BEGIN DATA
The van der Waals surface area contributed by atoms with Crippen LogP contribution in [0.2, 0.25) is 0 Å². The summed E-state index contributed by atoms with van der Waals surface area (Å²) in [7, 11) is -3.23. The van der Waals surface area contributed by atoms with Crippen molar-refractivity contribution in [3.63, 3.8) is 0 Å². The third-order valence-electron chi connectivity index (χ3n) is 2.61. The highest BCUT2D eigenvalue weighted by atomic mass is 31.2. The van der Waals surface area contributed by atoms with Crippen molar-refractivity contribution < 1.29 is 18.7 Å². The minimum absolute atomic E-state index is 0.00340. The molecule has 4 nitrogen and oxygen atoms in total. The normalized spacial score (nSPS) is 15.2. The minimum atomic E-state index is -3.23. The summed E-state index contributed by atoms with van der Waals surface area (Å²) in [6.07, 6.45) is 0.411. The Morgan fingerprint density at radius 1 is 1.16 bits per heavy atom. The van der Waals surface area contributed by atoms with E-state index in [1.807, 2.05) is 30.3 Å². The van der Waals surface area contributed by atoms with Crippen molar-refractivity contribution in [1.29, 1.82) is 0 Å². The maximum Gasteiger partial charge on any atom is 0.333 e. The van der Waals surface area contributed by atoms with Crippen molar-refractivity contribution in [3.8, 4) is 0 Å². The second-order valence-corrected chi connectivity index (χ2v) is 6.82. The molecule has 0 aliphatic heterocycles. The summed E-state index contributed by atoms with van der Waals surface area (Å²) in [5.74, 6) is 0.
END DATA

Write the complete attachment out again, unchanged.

The van der Waals surface area contributed by atoms with Crippen LogP contribution in [0.2, 0.25) is 0 Å². The summed E-state index contributed by atoms with van der Waals surface area (Å²) in [7, 11) is -3.23. The van der Waals surface area contributed by atoms with Crippen molar-refractivity contribution in [3.63, 3.8) is 0 Å². The third-order valence-electron chi connectivity index (χ3n) is 2.61. The highest BCUT2D eigenvalue weighted by atomic mass is 31.2. The van der Waals surface area contributed by atoms with Crippen molar-refractivity contribution < 1.29 is 18.7 Å². The minimum absolute atomic E-state index is 0.00340. The molecule has 4 nitrogen and oxygen atoms in total. The normalized spacial score (nSPS) is 15.2. The minimum atomic E-state index is -3.23. The summed E-state index contributed by atoms with van der Waals surface area (Å²) in [6.07, 6.45) is 0.411. The Morgan fingerprint density at radius 1 is 1.16 bits per heavy atom. The van der Waals surface area contributed by atoms with E-state index in [1.807, 2.05) is 30.3 Å². The van der Waals surface area contributed by atoms with Crippen molar-refractivity contribution in [1.29, 1.82) is 0 Å². The maximum Gasteiger partial charge on any atom is 0.333 e. The van der Waals surface area contributed by atoms with Crippen molar-refractivity contribution in [3.8, 4) is 0 Å². The second-order valence-corrected chi connectivity index (χ2v) is 6.82. The molecule has 0 aliphatic heterocycles. The summed E-state index contributed by atoms with van der Waals surface area (Å²) in [5.74, 6) is 0.